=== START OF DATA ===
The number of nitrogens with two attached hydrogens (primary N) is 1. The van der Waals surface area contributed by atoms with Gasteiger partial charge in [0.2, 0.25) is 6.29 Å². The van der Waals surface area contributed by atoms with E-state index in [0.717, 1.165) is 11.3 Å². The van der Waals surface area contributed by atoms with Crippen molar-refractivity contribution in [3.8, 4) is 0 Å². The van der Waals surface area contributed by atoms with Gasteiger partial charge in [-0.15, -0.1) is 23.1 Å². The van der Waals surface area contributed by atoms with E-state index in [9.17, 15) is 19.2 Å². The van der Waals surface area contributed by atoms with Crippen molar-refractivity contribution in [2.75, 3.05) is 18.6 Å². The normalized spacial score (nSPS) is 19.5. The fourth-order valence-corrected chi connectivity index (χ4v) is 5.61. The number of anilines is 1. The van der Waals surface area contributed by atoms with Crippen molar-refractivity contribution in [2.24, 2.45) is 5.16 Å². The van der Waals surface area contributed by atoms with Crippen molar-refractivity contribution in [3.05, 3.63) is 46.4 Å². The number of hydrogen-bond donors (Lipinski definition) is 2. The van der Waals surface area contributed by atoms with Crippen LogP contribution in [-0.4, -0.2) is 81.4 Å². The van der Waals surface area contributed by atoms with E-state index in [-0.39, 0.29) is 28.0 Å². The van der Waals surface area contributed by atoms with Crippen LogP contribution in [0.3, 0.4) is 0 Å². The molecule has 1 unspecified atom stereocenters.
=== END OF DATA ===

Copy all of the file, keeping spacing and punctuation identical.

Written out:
The number of nitrogens with two attached hydrogens (primary N) is 1. The van der Waals surface area contributed by atoms with Gasteiger partial charge in [0.2, 0.25) is 6.29 Å². The van der Waals surface area contributed by atoms with E-state index in [0.717, 1.165) is 11.3 Å². The van der Waals surface area contributed by atoms with Crippen molar-refractivity contribution in [3.8, 4) is 0 Å². The van der Waals surface area contributed by atoms with Gasteiger partial charge in [-0.15, -0.1) is 23.1 Å². The van der Waals surface area contributed by atoms with E-state index in [9.17, 15) is 19.2 Å². The van der Waals surface area contributed by atoms with Crippen molar-refractivity contribution in [2.75, 3.05) is 18.6 Å². The normalized spacial score (nSPS) is 19.5. The fourth-order valence-corrected chi connectivity index (χ4v) is 5.61. The number of anilines is 1. The van der Waals surface area contributed by atoms with Crippen molar-refractivity contribution in [2.24, 2.45) is 5.16 Å². The van der Waals surface area contributed by atoms with Crippen molar-refractivity contribution in [3.05, 3.63) is 46.4 Å². The number of hydrogen-bond donors (Lipinski definition) is 2. The van der Waals surface area contributed by atoms with Crippen LogP contribution in [-0.4, -0.2) is 81.4 Å². The van der Waals surface area contributed by atoms with E-state index in [-0.39, 0.29) is 28.0 Å². The van der Waals surface area contributed by atoms with Crippen LogP contribution in [0.3, 0.4) is 0 Å². The molecule has 1 unspecified atom stereocenters.